“It goes back, really, to time immemorial, for all practical purposes,” Dr. Glaser explained. “It’s an oral tradition, and the first texts have really been dated to several thousand BC. Those texts really constitute a writing down of a very ancient oral tradition that goes back, they think, really in a sense, as far as man himself. So it’s a very old tradition that comes from the same Vedic tradition as many of the other elements. For example, Yoga is also from the Vedic tradition.”

The Vedic tradition, it turns out, is somewhat difficult to describe in contemporary Western language. Rather than being a body of knowledge based on specific facts and principles (like astronomy or geometry), it involves an approach toward knowledge that one often finds in indigenous belief systems. It does, indeed, have a body of facts and principles, but the method of acquiring this knowledge is markedly different from what we currently consider “study” or “research.”

Most non-Judeo-Christian belief systems are based on a worldview that perceives the relationship between the individual and his world and the cosmos as one of a delicately intertwined harmony. Rather than being ruled and guided by a distant, paternalistic God, the forces of nature are seen to possess their own inherent intelligence; deities, often female, shape and guide events through their manifestations in the consciousness possessed by all living things and, in some cases, even in objects such as rocks and the planets themselves, which most Westerners would consider inanimate.

The Vedic tradition is the indigenous system of belief that evolved in India, just as similar traditions were developing in Asia, Africa, on the American continent, and elsewhere. “It’s basically a science,” Dr. Glaser continued. “‘Veda’ means ‘knowledge’ or ‘science.’ ‘Ayu-‘ means the span of life or lifespan. The main focus, traditionally, is promotion of longevity. So it’s usually translated, ‘The Knowledge of Life.’ It’s thought that it’s not as much an empirical tradition as it is the concept that this knowledge has been cognized by sages that had a very subtle perception, and were able to understand the laws of nature as they reflected on man and his relationship with the environment. And they just knew, this is the use of this plant; this is the use of this herb.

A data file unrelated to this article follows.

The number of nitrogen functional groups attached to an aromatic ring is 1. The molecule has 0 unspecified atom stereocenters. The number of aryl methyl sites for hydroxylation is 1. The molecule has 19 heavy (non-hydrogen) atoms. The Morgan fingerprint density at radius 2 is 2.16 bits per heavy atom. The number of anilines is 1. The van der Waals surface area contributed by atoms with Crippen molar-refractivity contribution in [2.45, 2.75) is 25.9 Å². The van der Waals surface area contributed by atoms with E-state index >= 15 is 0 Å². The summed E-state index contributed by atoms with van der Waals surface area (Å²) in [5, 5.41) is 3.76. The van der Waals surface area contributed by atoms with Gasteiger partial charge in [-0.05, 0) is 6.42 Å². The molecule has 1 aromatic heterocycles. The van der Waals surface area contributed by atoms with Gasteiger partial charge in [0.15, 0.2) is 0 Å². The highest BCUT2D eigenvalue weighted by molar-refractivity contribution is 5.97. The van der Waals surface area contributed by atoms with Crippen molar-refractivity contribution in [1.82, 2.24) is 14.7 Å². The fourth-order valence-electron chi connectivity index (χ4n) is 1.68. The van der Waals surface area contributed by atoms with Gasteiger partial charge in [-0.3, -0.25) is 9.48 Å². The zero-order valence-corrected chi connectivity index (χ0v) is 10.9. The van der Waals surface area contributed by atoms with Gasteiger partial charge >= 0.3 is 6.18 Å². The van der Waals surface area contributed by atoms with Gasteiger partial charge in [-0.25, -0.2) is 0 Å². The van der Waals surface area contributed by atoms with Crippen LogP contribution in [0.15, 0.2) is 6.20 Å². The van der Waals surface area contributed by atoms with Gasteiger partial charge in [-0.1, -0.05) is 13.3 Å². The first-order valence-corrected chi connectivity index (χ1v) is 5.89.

“In that sense of the word, Ayurveda is really the oldest scientific system of natural medicine. The Chinese recognize that their system of medicine really rolled down the northern slopes of the Himalayas, and other systems rolled down the southern slopes of the Himalayas; for example, the systems of medicine used in other parts of Southeast Asia or in Pakistan, or the Yunani system of medicine used in the Muslim culture of India, and in a sense the Arabic system of medicine. Hinduism is also derived from this science. In other words, Vedic science is not, in any sense, a religion. It’s, in a sense, pure knowledge. In a sense, really prescience. It’s the knowledge of the knower; the pure, abstract interdynamics of consciousness.”